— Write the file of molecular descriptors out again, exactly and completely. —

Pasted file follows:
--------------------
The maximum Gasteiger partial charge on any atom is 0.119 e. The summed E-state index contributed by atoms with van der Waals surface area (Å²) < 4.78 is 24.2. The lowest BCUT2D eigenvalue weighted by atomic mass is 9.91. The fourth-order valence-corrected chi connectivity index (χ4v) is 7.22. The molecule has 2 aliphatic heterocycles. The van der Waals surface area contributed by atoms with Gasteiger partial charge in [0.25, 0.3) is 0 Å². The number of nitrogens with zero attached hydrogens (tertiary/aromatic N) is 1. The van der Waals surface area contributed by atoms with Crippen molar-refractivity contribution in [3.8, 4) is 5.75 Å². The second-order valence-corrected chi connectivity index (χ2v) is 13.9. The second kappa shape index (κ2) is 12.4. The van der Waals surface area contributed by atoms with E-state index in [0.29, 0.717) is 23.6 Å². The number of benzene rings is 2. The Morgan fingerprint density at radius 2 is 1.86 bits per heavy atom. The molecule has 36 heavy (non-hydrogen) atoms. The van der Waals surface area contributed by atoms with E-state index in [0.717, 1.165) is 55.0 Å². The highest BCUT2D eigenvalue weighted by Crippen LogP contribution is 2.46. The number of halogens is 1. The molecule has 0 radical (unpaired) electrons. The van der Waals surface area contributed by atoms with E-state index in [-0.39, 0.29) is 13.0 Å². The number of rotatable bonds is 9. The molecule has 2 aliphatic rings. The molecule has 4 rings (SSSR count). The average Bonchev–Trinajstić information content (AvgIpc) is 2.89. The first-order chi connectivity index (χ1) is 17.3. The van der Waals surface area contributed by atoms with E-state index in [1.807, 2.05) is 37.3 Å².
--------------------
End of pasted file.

The maximum Gasteiger partial charge on any atom is 0.119 e. The summed E-state index contributed by atoms with van der Waals surface area (Å²) < 4.78 is 24.2. The lowest BCUT2D eigenvalue weighted by atomic mass is 9.91. The fourth-order valence-corrected chi connectivity index (χ4v) is 7.22. The molecule has 2 aliphatic heterocycles. The van der Waals surface area contributed by atoms with Gasteiger partial charge in [0.25, 0.3) is 0 Å². The number of nitrogens with zero attached hydrogens (tertiary/aromatic N) is 1. The van der Waals surface area contributed by atoms with Crippen molar-refractivity contribution in [3.8, 4) is 5.75 Å². The second-order valence-corrected chi connectivity index (χ2v) is 13.9. The second kappa shape index (κ2) is 12.4. The van der Waals surface area contributed by atoms with E-state index in [0.29, 0.717) is 23.6 Å². The number of benzene rings is 2. The Morgan fingerprint density at radius 2 is 1.86 bits per heavy atom. The molecule has 36 heavy (non-hydrogen) atoms. The van der Waals surface area contributed by atoms with E-state index in [0.717, 1.165) is 55.0 Å². The highest BCUT2D eigenvalue weighted by Crippen LogP contribution is 2.46. The number of halogens is 1. The molecule has 0 radical (unpaired) electrons. The van der Waals surface area contributed by atoms with E-state index in [-0.39, 0.29) is 13.0 Å². The number of rotatable bonds is 9. The molecule has 2 aliphatic rings. The molecule has 4 rings (SSSR count). The average Bonchev–Trinajstić information content (AvgIpc) is 2.89. The first-order chi connectivity index (χ1) is 17.3. The van der Waals surface area contributed by atoms with E-state index in [1.807, 2.05) is 37.3 Å².